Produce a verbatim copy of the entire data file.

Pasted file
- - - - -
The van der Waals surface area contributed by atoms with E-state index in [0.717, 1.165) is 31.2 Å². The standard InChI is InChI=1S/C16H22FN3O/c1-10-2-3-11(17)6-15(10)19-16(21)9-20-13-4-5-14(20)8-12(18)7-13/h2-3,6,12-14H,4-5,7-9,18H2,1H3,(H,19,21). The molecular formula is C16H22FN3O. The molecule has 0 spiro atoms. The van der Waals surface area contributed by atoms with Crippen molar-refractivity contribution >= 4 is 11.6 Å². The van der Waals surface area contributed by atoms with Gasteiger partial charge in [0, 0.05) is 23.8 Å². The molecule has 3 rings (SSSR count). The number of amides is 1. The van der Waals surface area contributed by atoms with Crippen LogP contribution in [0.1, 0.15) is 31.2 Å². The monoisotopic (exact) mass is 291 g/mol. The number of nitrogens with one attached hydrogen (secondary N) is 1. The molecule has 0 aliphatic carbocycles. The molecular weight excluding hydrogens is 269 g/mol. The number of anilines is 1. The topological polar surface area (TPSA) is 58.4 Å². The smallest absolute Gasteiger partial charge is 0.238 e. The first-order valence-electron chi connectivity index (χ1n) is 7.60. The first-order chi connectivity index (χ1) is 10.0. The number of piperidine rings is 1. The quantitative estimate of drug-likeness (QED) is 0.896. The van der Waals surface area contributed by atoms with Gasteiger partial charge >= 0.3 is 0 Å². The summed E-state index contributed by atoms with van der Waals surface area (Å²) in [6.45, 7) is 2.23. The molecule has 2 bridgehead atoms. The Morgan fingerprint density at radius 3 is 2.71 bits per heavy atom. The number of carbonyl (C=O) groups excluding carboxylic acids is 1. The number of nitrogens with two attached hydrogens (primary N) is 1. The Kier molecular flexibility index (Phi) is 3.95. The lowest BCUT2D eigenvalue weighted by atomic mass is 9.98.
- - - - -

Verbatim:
The van der Waals surface area contributed by atoms with E-state index in [0.717, 1.165) is 31.2 Å². The standard InChI is InChI=1S/C16H22FN3O/c1-10-2-3-11(17)6-15(10)19-16(21)9-20-13-4-5-14(20)8-12(18)7-13/h2-3,6,12-14H,4-5,7-9,18H2,1H3,(H,19,21). The molecular formula is C16H22FN3O. The molecule has 0 spiro atoms. The van der Waals surface area contributed by atoms with Crippen molar-refractivity contribution >= 4 is 11.6 Å². The van der Waals surface area contributed by atoms with Gasteiger partial charge in [0, 0.05) is 23.8 Å². The molecule has 3 rings (SSSR count). The number of amides is 1. The van der Waals surface area contributed by atoms with Crippen LogP contribution in [0.1, 0.15) is 31.2 Å². The monoisotopic (exact) mass is 291 g/mol. The number of nitrogens with one attached hydrogen (secondary N) is 1. The molecule has 0 aliphatic carbocycles. The molecular weight excluding hydrogens is 269 g/mol. The number of anilines is 1. The topological polar surface area (TPSA) is 58.4 Å². The smallest absolute Gasteiger partial charge is 0.238 e. The first-order valence-electron chi connectivity index (χ1n) is 7.60. The first-order chi connectivity index (χ1) is 10.0. The number of piperidine rings is 1. The quantitative estimate of drug-likeness (QED) is 0.896. The van der Waals surface area contributed by atoms with Gasteiger partial charge >= 0.3 is 0 Å². The summed E-state index contributed by atoms with van der Waals surface area (Å²) in [6.45, 7) is 2.23. The molecule has 2 bridgehead atoms. The Morgan fingerprint density at radius 3 is 2.71 bits per heavy atom. The number of carbonyl (C=O) groups excluding carboxylic acids is 1. The number of nitrogens with two attached hydrogens (primary N) is 1. The Kier molecular flexibility index (Phi) is 3.95. The lowest BCUT2D eigenvalue weighted by atomic mass is 9.98.